Education Is the Next Punk Rock
Legendary musician Martin Atkins teaches a new generation how to make it
Austin Convention Center, Room 15
Say the name Martin Atkins in rock circles, and the response is often reverence. As a drummer, he played with some of the most legendary punk, metal, and industrial acts of the Eighties and Nineties: Public Image Ltd, Killing Joke, Ministry, Nine Inch Nails. Not exactly the first name you'd think of as a college administrator. But after nine years as a fixture at SXSW Music, this year he's flying in to Austin a few days early to make his SXSWedu debut as the chair of music business at SAE Chicago, a respected creative industries professional-development school.
The transition is just another stage in a career that Atkins describes as "grasping the nettle." A decade ago, he was organizing a tour with his band Pigface, and it was the typical gargantuan logistical nightmare: "Five bands, three buses, 80,000 promotional postcards, 10 different partners, promotional CDs. I'd heard about this intern idea, and I thought, 'I'm going to go get some.'" He went to Columbia College in Chicago, to convince staff that this was a serious learning opportunity for their students. "They said, 'This is fantastic, when can you start?' I said, 'Well, I need students now.' They said, 'No, no, no, when can you start teaching the business of touring?'"
It's easy to see why Columbia, and then SAE, would want him. Not only has he been involved in the marginal business of independent and alternative music for decades, but he's also run his own label and studio. That's why he teaches music business, not music: Any jobbing musician can play, but it's much tougher to make an artistically fulfilling career out of it. "Everything comes back to money," he said, "but also to me it has nothing to do with money. If you want to be creative and market yourself, you can do more of that with a $2 T-shirt than a $10 T-shirt. You can't give away many $10 T-shirts. There's plenty of room for someone in the band to understand recording and studios, and not just save money but create your own unique voice."
The shift from touring musician to department head is not a complete change from his days seeing cities around the globe from behind a drum kit. He said, "SAE has 56 schools around the world, so it's a great fit for me to go and visit all these campuses while I'm on my travels."
The classroom hasn't changed Atkins. Instead, he's changing the classroom. After all, there aren't many lecturers with their own tour T-shirt, but he's created one, emblazoned with the simple mantra "Education Is the Next Punk Rock." His approach is simple: If you're teaching the next generation of musicians how to survive, teach them how to survive right now. That means tearing up outmoded received wisdom – literally. He said, "I walked into the first class, someone handed me the textbook, and it was something about theatrical touring in 1962." His response was to write three textbooks of his own – Tour:Smart (2007), its upcoming prequel Band:Smart (to be published this year), and Welcome to the Music Business: You're F**ked! (2012) – and he takes a similarly disruptive, DIY approach in the classroom, with an emphasis on practical results. Atkins doesn't grade classes on a curve: Instead, he has students organize shows, and he judges whether they're a failure or a success by how many paying customers they get through the door – just like the business does. For his first Columbia course, the last day of class had the students hands-on when the Pigface tour rolled into the Chicago Metro. He said, "They loaded in, they smelled the road crew. It was a Sensurround experience."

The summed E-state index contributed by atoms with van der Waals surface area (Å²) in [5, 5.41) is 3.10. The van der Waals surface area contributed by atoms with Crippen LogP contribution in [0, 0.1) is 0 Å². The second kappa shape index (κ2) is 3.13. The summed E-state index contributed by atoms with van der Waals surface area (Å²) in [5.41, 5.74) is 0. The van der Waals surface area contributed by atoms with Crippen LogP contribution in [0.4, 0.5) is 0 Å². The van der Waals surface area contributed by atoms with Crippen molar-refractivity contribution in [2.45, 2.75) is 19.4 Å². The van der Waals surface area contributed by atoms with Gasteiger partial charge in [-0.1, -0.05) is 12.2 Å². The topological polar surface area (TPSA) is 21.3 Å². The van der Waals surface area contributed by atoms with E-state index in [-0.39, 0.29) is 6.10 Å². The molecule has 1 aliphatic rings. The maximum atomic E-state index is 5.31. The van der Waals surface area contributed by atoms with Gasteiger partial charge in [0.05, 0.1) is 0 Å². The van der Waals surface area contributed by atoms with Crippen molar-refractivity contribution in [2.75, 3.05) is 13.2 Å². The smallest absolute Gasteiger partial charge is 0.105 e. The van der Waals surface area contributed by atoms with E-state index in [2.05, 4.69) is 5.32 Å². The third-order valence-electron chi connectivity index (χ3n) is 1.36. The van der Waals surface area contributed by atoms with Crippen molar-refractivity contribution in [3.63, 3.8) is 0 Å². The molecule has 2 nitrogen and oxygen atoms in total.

The experience of joining academia had its own learning curve for the professional punk. He said, "I would walk into a lecture hall at the University of Memphis, or the University of Cologne, and say, 'Fuck.' In music business circles, it's neither here nor there. But in a lecture hall, there would be a collective intake of breath. I kind of liked that." He even raised eyebrows with his tactic for kickstarting Q&As: Toss questioners muffins. He said, "In a world of GWAR and bands that throw shit all over the place, to throw muffins at a musical event would just be ridiculous. But to throw muffins at a serious lecture, at the risk of sounding kind of ridiculous, is kind of anarchic."
It all comes down to student engagement. Atkins said, "As someone involved in theatre, and working with an audience, I'm hyper-conscious of if someone's eyelids are drooping." In his classroom, his solution is more radical than muffins. After all, what's a lecture without stage pyro? He said, "You have to engage students first, and I want students to still be here in week five. If it takes a firework display week one, and actually getting hands-on, hands dirty, that's what I do."
Atkins will also be at SXSW Music, presenting Band:Smart: 50 Ideas to Make $100K More This Year, Wed., March 16, 12:30pm, ACC Ballroom E.